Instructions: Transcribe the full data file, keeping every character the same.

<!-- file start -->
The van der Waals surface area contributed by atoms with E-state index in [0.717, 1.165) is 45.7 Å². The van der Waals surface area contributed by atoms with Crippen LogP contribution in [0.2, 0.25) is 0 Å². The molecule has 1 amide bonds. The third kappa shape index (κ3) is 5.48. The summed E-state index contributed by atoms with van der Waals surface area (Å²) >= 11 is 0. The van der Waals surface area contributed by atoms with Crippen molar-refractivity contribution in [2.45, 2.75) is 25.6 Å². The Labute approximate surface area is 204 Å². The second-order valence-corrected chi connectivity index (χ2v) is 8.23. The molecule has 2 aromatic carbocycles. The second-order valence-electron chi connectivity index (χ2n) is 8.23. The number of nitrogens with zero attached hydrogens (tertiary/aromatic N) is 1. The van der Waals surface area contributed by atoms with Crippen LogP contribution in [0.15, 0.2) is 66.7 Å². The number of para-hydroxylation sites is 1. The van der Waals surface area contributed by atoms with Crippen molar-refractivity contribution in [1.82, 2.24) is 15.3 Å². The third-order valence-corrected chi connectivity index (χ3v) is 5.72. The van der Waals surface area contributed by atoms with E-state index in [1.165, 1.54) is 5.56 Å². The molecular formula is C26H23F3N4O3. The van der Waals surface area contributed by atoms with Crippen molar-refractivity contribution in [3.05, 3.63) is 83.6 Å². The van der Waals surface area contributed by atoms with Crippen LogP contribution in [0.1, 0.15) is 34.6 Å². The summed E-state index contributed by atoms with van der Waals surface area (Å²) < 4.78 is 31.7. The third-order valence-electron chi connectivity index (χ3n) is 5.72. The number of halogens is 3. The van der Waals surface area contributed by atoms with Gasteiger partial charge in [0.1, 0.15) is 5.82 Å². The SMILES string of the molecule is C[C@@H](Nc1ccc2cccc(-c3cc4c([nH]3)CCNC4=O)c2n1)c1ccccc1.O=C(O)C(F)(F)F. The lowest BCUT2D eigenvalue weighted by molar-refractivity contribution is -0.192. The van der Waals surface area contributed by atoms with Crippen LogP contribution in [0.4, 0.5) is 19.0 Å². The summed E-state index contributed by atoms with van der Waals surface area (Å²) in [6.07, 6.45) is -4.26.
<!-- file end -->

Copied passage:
The van der Waals surface area contributed by atoms with E-state index in [0.717, 1.165) is 45.7 Å². The van der Waals surface area contributed by atoms with Crippen LogP contribution in [0.2, 0.25) is 0 Å². The molecule has 1 amide bonds. The third kappa shape index (κ3) is 5.48. The summed E-state index contributed by atoms with van der Waals surface area (Å²) >= 11 is 0. The van der Waals surface area contributed by atoms with Crippen molar-refractivity contribution in [2.45, 2.75) is 25.6 Å². The Labute approximate surface area is 204 Å². The second-order valence-corrected chi connectivity index (χ2v) is 8.23. The molecule has 2 aromatic carbocycles. The second-order valence-electron chi connectivity index (χ2n) is 8.23. The number of nitrogens with zero attached hydrogens (tertiary/aromatic N) is 1. The van der Waals surface area contributed by atoms with Crippen LogP contribution in [0.15, 0.2) is 66.7 Å². The number of para-hydroxylation sites is 1. The van der Waals surface area contributed by atoms with Crippen molar-refractivity contribution in [1.82, 2.24) is 15.3 Å². The third-order valence-corrected chi connectivity index (χ3v) is 5.72. The van der Waals surface area contributed by atoms with E-state index in [1.165, 1.54) is 5.56 Å². The molecular formula is C26H23F3N4O3. The van der Waals surface area contributed by atoms with Crippen molar-refractivity contribution in [3.05, 3.63) is 83.6 Å². The van der Waals surface area contributed by atoms with Crippen LogP contribution in [0.1, 0.15) is 34.6 Å². The summed E-state index contributed by atoms with van der Waals surface area (Å²) < 4.78 is 31.7. The third-order valence-electron chi connectivity index (χ3n) is 5.72. The number of halogens is 3. The van der Waals surface area contributed by atoms with Gasteiger partial charge in [0.1, 0.15) is 5.82 Å². The SMILES string of the molecule is C[C@@H](Nc1ccc2cccc(-c3cc4c([nH]3)CCNC4=O)c2n1)c1ccccc1.O=C(O)C(F)(F)F. The lowest BCUT2D eigenvalue weighted by molar-refractivity contribution is -0.192. The van der Waals surface area contributed by atoms with Crippen LogP contribution in [0.4, 0.5) is 19.0 Å². The summed E-state index contributed by atoms with van der Waals surface area (Å²) in [6.07, 6.45) is -4.26.